However, these bodies cover the needs of a broader range of people than those with neurodivergence or learning disabilities.  This means that they have to take decisions on where to spend their resources and time and prioritise some issues over others. We know that the needs of people with learning disabilities and neurodivergent people are often not being met even though these bodies are doing many good things. But there is not a specific focus on these groups.

Rather than setting up a new body we could look to our existing bodies and provide additional resources and potentially powers and duties that would allow them to play a more comprehensive role in upholding the rights of neurodivergent people and people with learning disabilities. 

We would need to decide which body could best do this. The Bill could amend the legislation that established the body chosen.

Option 3: Champions and Advocates within Public Bodies

Scotland has many public bodies whose roles are central to the experiences that neurodivergent people and people with learning disabilities have in their daily lives as they have responsibility for administering many key areas of life such as education, health and social care, and justice.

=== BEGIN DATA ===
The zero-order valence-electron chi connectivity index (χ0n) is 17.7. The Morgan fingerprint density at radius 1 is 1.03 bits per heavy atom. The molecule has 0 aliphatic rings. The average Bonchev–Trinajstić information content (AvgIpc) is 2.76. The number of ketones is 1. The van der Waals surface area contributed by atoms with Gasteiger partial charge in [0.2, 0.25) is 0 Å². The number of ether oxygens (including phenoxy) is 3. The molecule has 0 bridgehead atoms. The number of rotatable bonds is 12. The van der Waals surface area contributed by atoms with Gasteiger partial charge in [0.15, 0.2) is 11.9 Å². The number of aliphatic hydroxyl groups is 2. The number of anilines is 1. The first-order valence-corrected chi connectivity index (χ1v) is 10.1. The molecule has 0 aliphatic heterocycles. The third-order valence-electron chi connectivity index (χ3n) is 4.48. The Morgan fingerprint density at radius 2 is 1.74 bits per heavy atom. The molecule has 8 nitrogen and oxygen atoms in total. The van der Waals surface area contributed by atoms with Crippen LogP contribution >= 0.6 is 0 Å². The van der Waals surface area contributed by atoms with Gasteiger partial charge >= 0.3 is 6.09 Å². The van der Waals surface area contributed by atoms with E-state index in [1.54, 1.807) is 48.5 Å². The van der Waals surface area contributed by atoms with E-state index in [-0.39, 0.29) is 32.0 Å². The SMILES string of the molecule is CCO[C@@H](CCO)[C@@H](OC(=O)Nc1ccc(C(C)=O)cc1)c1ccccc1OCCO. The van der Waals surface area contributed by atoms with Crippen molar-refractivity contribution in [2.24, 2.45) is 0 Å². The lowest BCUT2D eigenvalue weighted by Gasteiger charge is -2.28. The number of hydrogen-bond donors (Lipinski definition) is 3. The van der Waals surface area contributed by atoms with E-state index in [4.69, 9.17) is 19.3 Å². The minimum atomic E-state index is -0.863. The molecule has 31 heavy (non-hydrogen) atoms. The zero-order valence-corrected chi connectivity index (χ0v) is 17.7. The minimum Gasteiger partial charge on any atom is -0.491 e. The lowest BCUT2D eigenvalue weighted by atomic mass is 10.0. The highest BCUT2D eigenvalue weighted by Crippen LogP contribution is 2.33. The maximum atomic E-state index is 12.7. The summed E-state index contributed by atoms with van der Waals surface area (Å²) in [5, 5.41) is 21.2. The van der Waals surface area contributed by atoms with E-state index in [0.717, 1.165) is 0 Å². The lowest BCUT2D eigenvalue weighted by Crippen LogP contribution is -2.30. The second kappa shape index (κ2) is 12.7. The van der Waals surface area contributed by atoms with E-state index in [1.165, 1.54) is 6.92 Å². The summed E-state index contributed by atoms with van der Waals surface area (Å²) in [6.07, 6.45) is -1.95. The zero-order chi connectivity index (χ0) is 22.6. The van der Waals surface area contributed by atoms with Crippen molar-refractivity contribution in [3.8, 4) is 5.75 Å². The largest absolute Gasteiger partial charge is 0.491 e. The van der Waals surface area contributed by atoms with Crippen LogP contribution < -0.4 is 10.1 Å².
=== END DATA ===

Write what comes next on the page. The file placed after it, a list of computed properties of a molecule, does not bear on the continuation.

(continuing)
This option could involve having people with lived experience of neurodivergence or learning disabilities, or people selected by people with lived experience of neurodivergence or learning disabilities, raising awareness of rights within public bodies and promoting a culture where the rights of neurodivergent people and people with a learning disabilities are upheld.

Public bodies include local councils, healthcare providers like the National Health Service (NHS), the Police and many other bodies.

We could explore the potential for the Bill to make provision for this role to be appointed within all Scottish public bodies and could clarify the remit and appointments process. 

Option 4: Better resourcing for existing Disabled People’s Organisations who support neurodivergent people and people with a learning disability

When we refer to Disabled People’s Organisations (DPOs), we mean those organisations that are led by disabled people themselves. They are directly connected to the communities that they support.